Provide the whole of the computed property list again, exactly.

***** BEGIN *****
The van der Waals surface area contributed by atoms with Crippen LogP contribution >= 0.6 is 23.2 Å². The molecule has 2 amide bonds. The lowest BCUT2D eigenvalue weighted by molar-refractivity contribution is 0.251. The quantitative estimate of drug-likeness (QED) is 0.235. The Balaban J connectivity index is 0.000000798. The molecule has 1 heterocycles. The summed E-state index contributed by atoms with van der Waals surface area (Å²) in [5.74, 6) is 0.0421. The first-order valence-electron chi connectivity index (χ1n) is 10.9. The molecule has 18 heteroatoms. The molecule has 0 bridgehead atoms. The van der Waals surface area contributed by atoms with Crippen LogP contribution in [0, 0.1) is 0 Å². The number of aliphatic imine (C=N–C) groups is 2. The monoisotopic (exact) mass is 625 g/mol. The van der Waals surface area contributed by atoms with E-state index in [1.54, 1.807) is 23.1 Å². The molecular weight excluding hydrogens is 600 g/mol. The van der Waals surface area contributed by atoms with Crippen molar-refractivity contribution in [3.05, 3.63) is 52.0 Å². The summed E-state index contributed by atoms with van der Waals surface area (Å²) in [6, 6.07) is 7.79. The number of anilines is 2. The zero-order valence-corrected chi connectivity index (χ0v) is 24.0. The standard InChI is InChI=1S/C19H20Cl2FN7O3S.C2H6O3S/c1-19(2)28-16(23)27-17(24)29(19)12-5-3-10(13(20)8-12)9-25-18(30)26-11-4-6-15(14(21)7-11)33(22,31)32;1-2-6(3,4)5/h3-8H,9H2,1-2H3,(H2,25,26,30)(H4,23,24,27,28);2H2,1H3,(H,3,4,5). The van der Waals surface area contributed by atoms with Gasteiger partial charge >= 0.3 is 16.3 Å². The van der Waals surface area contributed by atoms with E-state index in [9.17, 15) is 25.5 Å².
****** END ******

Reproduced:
The van der Waals surface area contributed by atoms with Crippen LogP contribution >= 0.6 is 23.2 Å². The molecule has 2 amide bonds. The lowest BCUT2D eigenvalue weighted by molar-refractivity contribution is 0.251. The quantitative estimate of drug-likeness (QED) is 0.235. The Balaban J connectivity index is 0.000000798. The molecule has 1 heterocycles. The summed E-state index contributed by atoms with van der Waals surface area (Å²) in [5.74, 6) is 0.0421. The first-order valence-electron chi connectivity index (χ1n) is 10.9. The molecule has 18 heteroatoms. The molecule has 0 bridgehead atoms. The van der Waals surface area contributed by atoms with Crippen LogP contribution in [0, 0.1) is 0 Å². The number of aliphatic imine (C=N–C) groups is 2. The monoisotopic (exact) mass is 625 g/mol. The van der Waals surface area contributed by atoms with E-state index in [1.54, 1.807) is 23.1 Å². The molecular weight excluding hydrogens is 600 g/mol. The van der Waals surface area contributed by atoms with Crippen molar-refractivity contribution in [3.05, 3.63) is 52.0 Å². The summed E-state index contributed by atoms with van der Waals surface area (Å²) in [6, 6.07) is 7.79. The number of anilines is 2. The zero-order valence-corrected chi connectivity index (χ0v) is 24.0. The standard InChI is InChI=1S/C19H20Cl2FN7O3S.C2H6O3S/c1-19(2)28-16(23)27-17(24)29(19)12-5-3-10(13(20)8-12)9-25-18(30)26-11-4-6-15(14(21)7-11)33(22,31)32;1-2-6(3,4)5/h3-8H,9H2,1-2H3,(H2,25,26,30)(H4,23,24,27,28);2H2,1H3,(H,3,4,5). The van der Waals surface area contributed by atoms with Gasteiger partial charge >= 0.3 is 16.3 Å². The van der Waals surface area contributed by atoms with E-state index in [9.17, 15) is 25.5 Å².